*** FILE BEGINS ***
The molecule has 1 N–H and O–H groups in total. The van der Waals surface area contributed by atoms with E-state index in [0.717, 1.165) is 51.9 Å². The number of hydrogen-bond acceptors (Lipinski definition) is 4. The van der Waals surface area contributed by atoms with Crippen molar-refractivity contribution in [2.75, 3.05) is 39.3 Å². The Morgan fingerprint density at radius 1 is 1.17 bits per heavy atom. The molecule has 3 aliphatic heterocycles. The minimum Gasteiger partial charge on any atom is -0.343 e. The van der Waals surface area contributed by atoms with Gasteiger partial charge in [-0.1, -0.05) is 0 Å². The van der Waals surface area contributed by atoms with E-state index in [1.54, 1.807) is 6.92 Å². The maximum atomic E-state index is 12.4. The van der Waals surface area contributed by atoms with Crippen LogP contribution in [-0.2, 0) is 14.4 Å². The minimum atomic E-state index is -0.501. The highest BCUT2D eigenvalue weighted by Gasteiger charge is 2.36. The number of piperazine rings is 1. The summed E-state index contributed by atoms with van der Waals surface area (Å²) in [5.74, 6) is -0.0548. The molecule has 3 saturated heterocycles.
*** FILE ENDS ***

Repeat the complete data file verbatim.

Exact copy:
The molecule has 1 N–H and O–H groups in total. The van der Waals surface area contributed by atoms with E-state index in [0.717, 1.165) is 51.9 Å². The number of hydrogen-bond acceptors (Lipinski definition) is 4. The van der Waals surface area contributed by atoms with Crippen molar-refractivity contribution in [2.75, 3.05) is 39.3 Å². The Morgan fingerprint density at radius 1 is 1.17 bits per heavy atom. The molecule has 3 aliphatic heterocycles. The minimum Gasteiger partial charge on any atom is -0.343 e. The van der Waals surface area contributed by atoms with Gasteiger partial charge in [-0.1, -0.05) is 0 Å². The van der Waals surface area contributed by atoms with E-state index in [1.54, 1.807) is 6.92 Å². The maximum atomic E-state index is 12.4. The van der Waals surface area contributed by atoms with Crippen LogP contribution in [-0.2, 0) is 14.4 Å². The minimum atomic E-state index is -0.501. The highest BCUT2D eigenvalue weighted by Gasteiger charge is 2.36. The number of piperazine rings is 1. The summed E-state index contributed by atoms with van der Waals surface area (Å²) in [5.74, 6) is -0.0548. The molecule has 3 saturated heterocycles.